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How long before they could afford our flat with its glass French doors, gardens, and pond that so enchanted me? Constructed of small stones, about two feet high and perfectly round, swimming in it, outsized goldfish, shimmering with tones ranging from silver and coral to coal and coral. Watching them as a child, I longed to join in, to glide through water aimlessly, secure, in that compact world.
“We had a beautiful life in Heidelberg,” my parents’ friend, Sara, says.
She, one of the youngest to survive the war in the Polish forests at age fourteen, my only source for family history, now that Mameh and Tateh are both gone.
Holocaust survivors, they had all emigrated to American Occupied Heidleberg from Poland. To begin anew.
[private]With the German Reichmark worthless and goods scarce, a black market economy thrived.
And, according to Sara, so did we.
“What were they dealing?” I ask Sara about Tateh, and his partner, her husband, Moishe.
“Cigarettes, with cigarettes you could buy anything, With cigarettes I paid for my gall bladder operation.”
In fact cigarettes became commodity-money, used by everyone to buy and sell in Germany, from 1945 until 1948, when the Deutshe Mark began to bolster the economy.
“They had people who drove them around. My husband had a Mercedes-Benz.”
“You had a girl who stayed with you. A nurse.”
Four years old at the time, I remember several.
For a hungry populace, cigarettes, easily transported, standardized and divisible, bought food. At the time the Allies rationed less than 1000 calories per day. With cigarettes as money one could buy butter, eggs and meat from a farmer, sugar and other staples on the black and gray markets.
Tateh ignored convention and relied on cunning to provide. I don’t know precisely how he operated. He may have bartered for cigarettes from the American soldiers who imported one thousand tons per month. Plenty of tobacco money there.
Sara doesn’t know the particulars.
“I never asked.”
I never asked either, although it’s now clear how my parents furnished the sterling flatware, candelabras, porcelain, and Czech cut crystal gracing our shelves.
Of Heidelberg I remember the earthy dark fragrance of fresh brewed coffee wafting down from a neighbor’s flat on Haupstrasse, our street. I called her Frau Kaffe. Her coffee, scarce at the time, likely procured by Tateh.
I remember the Neckar River, just steps from our flat, and tossing bits of bread to the milky white swans gliding on it, the pleasure I felt in feeding those graceful creatures.
I remember gingerbread houses with their red tiled roofs stacked at odd angles, the grand castle and mountains surrounding the town.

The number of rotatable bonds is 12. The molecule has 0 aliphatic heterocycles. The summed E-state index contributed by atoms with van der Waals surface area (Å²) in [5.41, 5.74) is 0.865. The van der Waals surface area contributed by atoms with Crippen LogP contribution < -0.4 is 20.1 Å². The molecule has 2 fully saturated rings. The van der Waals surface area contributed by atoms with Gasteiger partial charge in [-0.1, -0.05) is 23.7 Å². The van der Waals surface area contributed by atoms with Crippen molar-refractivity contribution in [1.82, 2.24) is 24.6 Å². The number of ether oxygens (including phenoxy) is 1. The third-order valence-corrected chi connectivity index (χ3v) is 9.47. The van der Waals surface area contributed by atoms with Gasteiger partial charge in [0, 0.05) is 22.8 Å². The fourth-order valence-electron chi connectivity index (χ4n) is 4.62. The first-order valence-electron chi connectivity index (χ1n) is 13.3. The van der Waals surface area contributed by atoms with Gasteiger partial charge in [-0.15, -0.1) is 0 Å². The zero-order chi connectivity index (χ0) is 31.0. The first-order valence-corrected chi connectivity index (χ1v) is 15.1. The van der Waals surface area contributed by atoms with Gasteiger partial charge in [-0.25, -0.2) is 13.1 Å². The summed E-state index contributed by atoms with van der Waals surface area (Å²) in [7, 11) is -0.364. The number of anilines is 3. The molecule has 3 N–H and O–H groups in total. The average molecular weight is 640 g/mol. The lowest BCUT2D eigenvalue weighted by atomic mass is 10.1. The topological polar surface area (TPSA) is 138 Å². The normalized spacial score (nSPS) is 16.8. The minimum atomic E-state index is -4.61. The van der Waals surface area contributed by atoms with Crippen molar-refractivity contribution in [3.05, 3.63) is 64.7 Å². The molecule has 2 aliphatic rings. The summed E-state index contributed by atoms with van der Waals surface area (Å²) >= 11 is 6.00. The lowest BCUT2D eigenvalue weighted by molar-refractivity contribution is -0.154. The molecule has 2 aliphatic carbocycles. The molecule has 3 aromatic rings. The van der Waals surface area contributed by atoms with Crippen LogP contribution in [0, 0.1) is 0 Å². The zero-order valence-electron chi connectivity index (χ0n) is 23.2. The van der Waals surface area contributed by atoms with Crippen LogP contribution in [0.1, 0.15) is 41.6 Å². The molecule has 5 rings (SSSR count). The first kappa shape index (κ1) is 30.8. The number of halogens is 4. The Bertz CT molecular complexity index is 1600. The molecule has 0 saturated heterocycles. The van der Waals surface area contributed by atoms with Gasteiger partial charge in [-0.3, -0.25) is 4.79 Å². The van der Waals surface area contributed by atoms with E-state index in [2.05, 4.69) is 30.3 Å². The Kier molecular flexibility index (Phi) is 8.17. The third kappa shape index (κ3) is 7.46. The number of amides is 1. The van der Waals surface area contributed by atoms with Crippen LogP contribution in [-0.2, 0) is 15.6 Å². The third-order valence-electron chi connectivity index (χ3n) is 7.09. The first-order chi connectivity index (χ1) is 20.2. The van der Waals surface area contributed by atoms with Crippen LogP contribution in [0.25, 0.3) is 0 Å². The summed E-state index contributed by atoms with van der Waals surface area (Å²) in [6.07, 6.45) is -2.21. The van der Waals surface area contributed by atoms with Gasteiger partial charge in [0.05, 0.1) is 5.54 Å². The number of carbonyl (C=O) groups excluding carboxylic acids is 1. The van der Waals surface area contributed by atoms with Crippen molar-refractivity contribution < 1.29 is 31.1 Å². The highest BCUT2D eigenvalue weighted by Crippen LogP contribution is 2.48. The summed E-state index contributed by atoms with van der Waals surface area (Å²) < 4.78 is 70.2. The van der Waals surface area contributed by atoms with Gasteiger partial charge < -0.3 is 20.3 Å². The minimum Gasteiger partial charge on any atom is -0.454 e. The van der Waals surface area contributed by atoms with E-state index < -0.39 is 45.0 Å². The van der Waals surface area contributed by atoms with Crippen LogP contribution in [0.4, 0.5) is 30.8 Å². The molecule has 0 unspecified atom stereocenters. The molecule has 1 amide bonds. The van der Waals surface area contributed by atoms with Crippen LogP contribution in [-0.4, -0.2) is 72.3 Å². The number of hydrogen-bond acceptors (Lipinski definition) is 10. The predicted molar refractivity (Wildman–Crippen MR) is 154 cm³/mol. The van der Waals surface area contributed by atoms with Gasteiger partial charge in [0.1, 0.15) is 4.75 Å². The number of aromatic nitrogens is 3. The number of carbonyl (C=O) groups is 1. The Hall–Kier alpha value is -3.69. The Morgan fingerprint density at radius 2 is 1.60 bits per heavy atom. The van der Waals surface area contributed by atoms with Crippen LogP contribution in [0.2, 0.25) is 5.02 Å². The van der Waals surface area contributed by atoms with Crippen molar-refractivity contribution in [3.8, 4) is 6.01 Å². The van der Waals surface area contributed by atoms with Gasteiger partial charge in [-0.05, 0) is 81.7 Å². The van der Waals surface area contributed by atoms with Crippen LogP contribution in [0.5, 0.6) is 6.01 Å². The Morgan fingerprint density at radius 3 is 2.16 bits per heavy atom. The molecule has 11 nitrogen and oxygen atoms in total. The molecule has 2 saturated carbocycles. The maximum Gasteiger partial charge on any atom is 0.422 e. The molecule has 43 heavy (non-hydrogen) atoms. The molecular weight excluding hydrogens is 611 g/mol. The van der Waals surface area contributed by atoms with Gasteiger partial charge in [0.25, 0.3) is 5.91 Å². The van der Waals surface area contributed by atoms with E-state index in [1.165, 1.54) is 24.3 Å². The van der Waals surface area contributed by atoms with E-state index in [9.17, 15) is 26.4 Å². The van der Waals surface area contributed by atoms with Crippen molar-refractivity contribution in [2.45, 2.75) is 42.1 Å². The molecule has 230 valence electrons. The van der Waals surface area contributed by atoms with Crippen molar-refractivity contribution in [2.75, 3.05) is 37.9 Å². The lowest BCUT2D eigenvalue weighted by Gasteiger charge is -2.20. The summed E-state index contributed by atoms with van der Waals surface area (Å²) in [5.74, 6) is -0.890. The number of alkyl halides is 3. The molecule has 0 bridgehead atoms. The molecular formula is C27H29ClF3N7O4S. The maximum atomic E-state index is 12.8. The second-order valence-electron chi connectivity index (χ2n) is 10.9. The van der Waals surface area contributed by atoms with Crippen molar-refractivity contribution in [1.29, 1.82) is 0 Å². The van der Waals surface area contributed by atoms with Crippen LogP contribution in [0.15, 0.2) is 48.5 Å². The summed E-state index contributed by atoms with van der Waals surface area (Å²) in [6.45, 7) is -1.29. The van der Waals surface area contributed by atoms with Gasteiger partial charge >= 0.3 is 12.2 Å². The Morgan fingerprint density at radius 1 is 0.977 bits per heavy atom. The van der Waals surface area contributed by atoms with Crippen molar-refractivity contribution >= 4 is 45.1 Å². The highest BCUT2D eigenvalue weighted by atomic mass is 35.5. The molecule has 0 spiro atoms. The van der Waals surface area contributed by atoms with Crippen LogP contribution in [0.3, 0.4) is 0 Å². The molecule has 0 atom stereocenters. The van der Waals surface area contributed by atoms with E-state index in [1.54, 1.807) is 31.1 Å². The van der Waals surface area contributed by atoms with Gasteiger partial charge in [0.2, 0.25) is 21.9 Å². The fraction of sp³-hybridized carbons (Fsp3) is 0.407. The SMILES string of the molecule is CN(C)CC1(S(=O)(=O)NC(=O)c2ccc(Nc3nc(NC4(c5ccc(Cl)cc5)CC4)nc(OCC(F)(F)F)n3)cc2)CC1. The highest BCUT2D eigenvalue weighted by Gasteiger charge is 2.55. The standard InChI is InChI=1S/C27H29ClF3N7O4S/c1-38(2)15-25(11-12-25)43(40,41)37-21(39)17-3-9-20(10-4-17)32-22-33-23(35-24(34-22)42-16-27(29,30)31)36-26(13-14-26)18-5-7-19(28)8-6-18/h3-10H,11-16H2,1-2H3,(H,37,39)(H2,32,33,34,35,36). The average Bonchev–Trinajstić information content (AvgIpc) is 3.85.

I remember snow.
And I remember Mameh screaming Ess! Ess!, Eat! Eat!
Mameh targeted me for childhood chubbiness, perhaps it was then fashion, more likely to shore up my reserve of fat and fuel. Just in case. In photos my parents, both portly, appeared to be catching up on lost time, their girth claiming space that had been denied them, just as they filled up on the luxuries of apartment, car, plenty.
In Mameh’s photo album they’re in smiling groups, fifteen, twenty of them celebrating, squeezed next to each other around long linen covered tables laden with platters of food and bottles of alcohol. Page after page of them. Here they are vacationing in a Baden, perched on the rim of a pool, thick arms around each other like loving, happy family. I sense their deep connection to one another, both in the physical ease they seem to share, and in bittersweet words held just inside the flicker of their eyes, we’re alive.
I turn a few pages and here are the women, also in groups, proudly posing, holding up their babies for the camera like hard won trophies. And here I am, maybe two or three, wearing a silky dress with Peter Pan collar and cuffs, clutching a plush toy, a schnauzer, a toy goat knee tall beside me. Yes, it does indeed look like a beautiful life. A bubble life, insulated from the outside reality of a broken down, hungry populace. Perhaps that was cause for celebration too.
In the end they didn’t care to live among Germans, didn’t care to hear neighbors bemoan Der Fuhrer’s defeat, or whine about the prosperity they might have enjoyed had he succeeded.
“If you wouldn’t be alive, I would have been a big man,” Sara’s neighbor told her one afternoon, while picking up little Hans, her son’s playmate.
“If they had won the war, and I was dead, he would have been a big shot,” she explains.
It must have been a difficult choice: Israel or America. My parents knew Israel would embrace them. There they might settle among their own kind, revel in a homeland. But it would be a harsh life. By 1948 Israel was at war with its Arab neighbors and they had had enough of strife. They would, all of them, surviving friends and family, eventually emigrate to America. In America they would be sheathed in the companionship of shared history, and together face the hurdles of learning a new language, navigating a strange culture and deciding how they would earn money. Tateh’s great-aunt Frances, who had the foresight to sail to America well before the war, sponsored our family.
They would begin anew, carving out yet another iteration of their lives.[/private]